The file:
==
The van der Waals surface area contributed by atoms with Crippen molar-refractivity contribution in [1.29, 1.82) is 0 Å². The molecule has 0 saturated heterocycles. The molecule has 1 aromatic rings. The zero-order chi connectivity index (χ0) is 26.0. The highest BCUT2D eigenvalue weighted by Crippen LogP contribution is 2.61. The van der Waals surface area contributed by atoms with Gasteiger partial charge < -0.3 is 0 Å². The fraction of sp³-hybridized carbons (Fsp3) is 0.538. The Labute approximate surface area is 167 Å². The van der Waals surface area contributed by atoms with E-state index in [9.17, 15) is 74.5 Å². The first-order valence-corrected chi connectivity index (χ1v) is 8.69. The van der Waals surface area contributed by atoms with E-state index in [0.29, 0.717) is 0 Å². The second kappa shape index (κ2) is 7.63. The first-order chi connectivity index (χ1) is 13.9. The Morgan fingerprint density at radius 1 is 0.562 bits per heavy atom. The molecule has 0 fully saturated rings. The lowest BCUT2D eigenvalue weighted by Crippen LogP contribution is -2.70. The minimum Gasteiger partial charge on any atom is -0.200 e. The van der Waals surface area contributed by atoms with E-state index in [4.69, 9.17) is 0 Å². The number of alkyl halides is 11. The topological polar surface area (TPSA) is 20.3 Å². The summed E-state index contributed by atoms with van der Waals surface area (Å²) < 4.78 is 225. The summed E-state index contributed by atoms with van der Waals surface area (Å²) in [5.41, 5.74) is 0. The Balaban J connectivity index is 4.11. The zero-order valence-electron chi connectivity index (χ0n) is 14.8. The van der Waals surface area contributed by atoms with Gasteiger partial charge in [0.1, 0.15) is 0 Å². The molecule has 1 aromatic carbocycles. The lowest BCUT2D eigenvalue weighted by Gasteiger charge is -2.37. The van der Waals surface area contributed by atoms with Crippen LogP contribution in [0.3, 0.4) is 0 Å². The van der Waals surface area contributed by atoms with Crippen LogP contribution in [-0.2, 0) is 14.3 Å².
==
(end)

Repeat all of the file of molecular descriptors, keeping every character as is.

The van der Waals surface area contributed by atoms with Crippen molar-refractivity contribution in [1.29, 1.82) is 0 Å². The molecule has 0 saturated heterocycles. The molecule has 1 aromatic rings. The zero-order chi connectivity index (χ0) is 26.0. The highest BCUT2D eigenvalue weighted by Crippen LogP contribution is 2.61. The van der Waals surface area contributed by atoms with Gasteiger partial charge < -0.3 is 0 Å². The fraction of sp³-hybridized carbons (Fsp3) is 0.538. The Labute approximate surface area is 167 Å². The van der Waals surface area contributed by atoms with E-state index in [9.17, 15) is 74.5 Å². The first-order valence-corrected chi connectivity index (χ1v) is 8.69. The van der Waals surface area contributed by atoms with E-state index in [0.29, 0.717) is 0 Å². The second kappa shape index (κ2) is 7.63. The first-order chi connectivity index (χ1) is 13.9. The Morgan fingerprint density at radius 1 is 0.562 bits per heavy atom. The molecule has 0 fully saturated rings. The lowest BCUT2D eigenvalue weighted by Crippen LogP contribution is -2.70. The minimum Gasteiger partial charge on any atom is -0.200 e. The van der Waals surface area contributed by atoms with E-state index in [4.69, 9.17) is 0 Å². The number of alkyl halides is 11. The topological polar surface area (TPSA) is 20.3 Å². The summed E-state index contributed by atoms with van der Waals surface area (Å²) < 4.78 is 225. The summed E-state index contributed by atoms with van der Waals surface area (Å²) in [5.41, 5.74) is 0. The Balaban J connectivity index is 4.11. The zero-order valence-electron chi connectivity index (χ0n) is 14.8. The van der Waals surface area contributed by atoms with Gasteiger partial charge in [0.1, 0.15) is 0 Å². The molecule has 1 aromatic carbocycles. The lowest BCUT2D eigenvalue weighted by Gasteiger charge is -2.37. The van der Waals surface area contributed by atoms with Crippen LogP contribution in [0.3, 0.4) is 0 Å². The van der Waals surface area contributed by atoms with Crippen LogP contribution in [-0.2, 0) is 14.3 Å².